Is human sacrifice morally justified?

(Book: On Guard, by William Lane Craig. Chapter 10: “Is Jesus the Only Way to God?”)

When you’ve dug yourself into a hole that you can’t climb out of, step one is to stop digging. Unfortunately, if you stop digging, people might think you’re admitting that you’ve dug yourself into a hole you can’t get out of. In theological contexts, the way to handle that dilemma is to dig yourself in deeper.

But we can push the argument a notch further. We can show positively that it’s entirely possible that God is all-powerful and all-loving and that many persons never hear the gospel and are lost.

As a good and loving God, God wants as many people as possible to be saved and as few as possible to be lost. His goal, then, is to achieve an optimal balance between these, to create no more of the lost than is necessary to attain a certain number of the saved. But it’s possible that the actual world (which includes the future as well as the present and past) has such a balance. It’s possible that in order to create this many people who will be saved, God also had to create this many people who will be lost… It’s possible that in order to achieve a multitude of saints, God had to accept a multitude of sinners.

What Craig is arguing (without realizing it) is that it’s possible that there is some greater power than God, some power that forces God to do things He would prefer not to do. There’s no logical necessity that requires one or more souls to be damned in order to save someone else’s soul, even given free will. You might think that free will would reduce the chances of everybody being saved, but there’s no logical necessity that says the salvation of one soul requires the damnation of another. (Plus, an all-loving, all-powerful deity would not leave such an important matter to mere chance.) There must be some other power, then, that forces God to do what He would not wish to do. And if there’s some greater power than God, then God by definition is not all-powerful.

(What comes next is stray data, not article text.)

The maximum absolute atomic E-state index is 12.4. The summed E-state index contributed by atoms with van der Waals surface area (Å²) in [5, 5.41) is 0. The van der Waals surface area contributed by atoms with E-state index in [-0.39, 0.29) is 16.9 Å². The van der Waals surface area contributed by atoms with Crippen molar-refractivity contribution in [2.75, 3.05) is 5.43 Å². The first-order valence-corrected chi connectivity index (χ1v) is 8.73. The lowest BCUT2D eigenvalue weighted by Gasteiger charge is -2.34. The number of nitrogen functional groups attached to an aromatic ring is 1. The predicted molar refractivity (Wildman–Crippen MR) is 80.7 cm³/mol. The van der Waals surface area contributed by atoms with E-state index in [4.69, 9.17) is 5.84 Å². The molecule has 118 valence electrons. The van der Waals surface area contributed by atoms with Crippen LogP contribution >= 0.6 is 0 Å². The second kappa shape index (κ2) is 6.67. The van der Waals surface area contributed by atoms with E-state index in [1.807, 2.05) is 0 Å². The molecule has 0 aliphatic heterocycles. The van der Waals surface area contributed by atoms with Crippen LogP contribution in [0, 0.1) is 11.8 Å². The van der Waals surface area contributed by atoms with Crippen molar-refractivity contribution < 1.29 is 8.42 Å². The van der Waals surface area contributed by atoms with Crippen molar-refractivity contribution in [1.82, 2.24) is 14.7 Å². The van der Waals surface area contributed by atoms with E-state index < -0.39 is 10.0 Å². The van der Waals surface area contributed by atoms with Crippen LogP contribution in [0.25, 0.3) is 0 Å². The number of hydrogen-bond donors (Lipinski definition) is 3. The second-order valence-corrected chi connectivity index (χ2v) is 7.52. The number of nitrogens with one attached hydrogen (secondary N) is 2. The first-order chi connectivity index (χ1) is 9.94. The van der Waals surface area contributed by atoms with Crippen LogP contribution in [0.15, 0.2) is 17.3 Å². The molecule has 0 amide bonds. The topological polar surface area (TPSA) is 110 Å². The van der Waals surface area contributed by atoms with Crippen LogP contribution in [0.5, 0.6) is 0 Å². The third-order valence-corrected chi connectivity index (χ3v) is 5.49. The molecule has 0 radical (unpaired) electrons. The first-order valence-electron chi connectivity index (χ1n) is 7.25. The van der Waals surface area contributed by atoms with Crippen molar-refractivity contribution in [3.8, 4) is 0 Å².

And Craig is only starting to dig himself in.

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Grasping at straw men

(Book: On Guard, by William Lane Craig. Chapter 10: “Is Jesus the Only Way to God?”)

A lot of people think that faith and agnosticism are mutually exclusive, but they’re not really. In fact, certain forms of agnosticism are not only compatible with faith, in some cases they’re downright essential, as William Lane Craig demonstrates for us today.

Craig frames the problem as a set of premises: (1) God is all-powerful and all-loving, and (2) some people never hear the gospel and are lost. To these first two premises, he adds what he calls the “hidden premises” of religious pluralists (i.e. those who deny that Jesus is the only way to God). These premises are (3) God can create a world in which everyone hears the gospel and is saved and (4) He would prefer such a world. At first glance, those don’t seem too unreasonable, but let’s look at the case he tries to build on them.

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Spoilers and the weakness of the Almighty

(Book: On Guard, by William Lane Craig. Chapter 10: “Is Jesus the Only Way to God?”)

Normally I hate it when people give away the plot, but today I’m going to make an exception. I’m going to give away the plot behind the “Christian exclusivism” argument that William Lane Craig is making. When Craig says that Jesus is the only way to heaven, he’s not being as humble and pious as he’d like everyone (including himself) to think. He’s not exalting God and abasing man. The whole point of Christian exclusivism (or “particularism,” as he calls it) is to put Christians in the position of having a unique monopoly on what people are supposed to believe and how they must behave. Religious pluralism is anathema to him precisely because it allows people to believe and obey things Christians haven’t approved.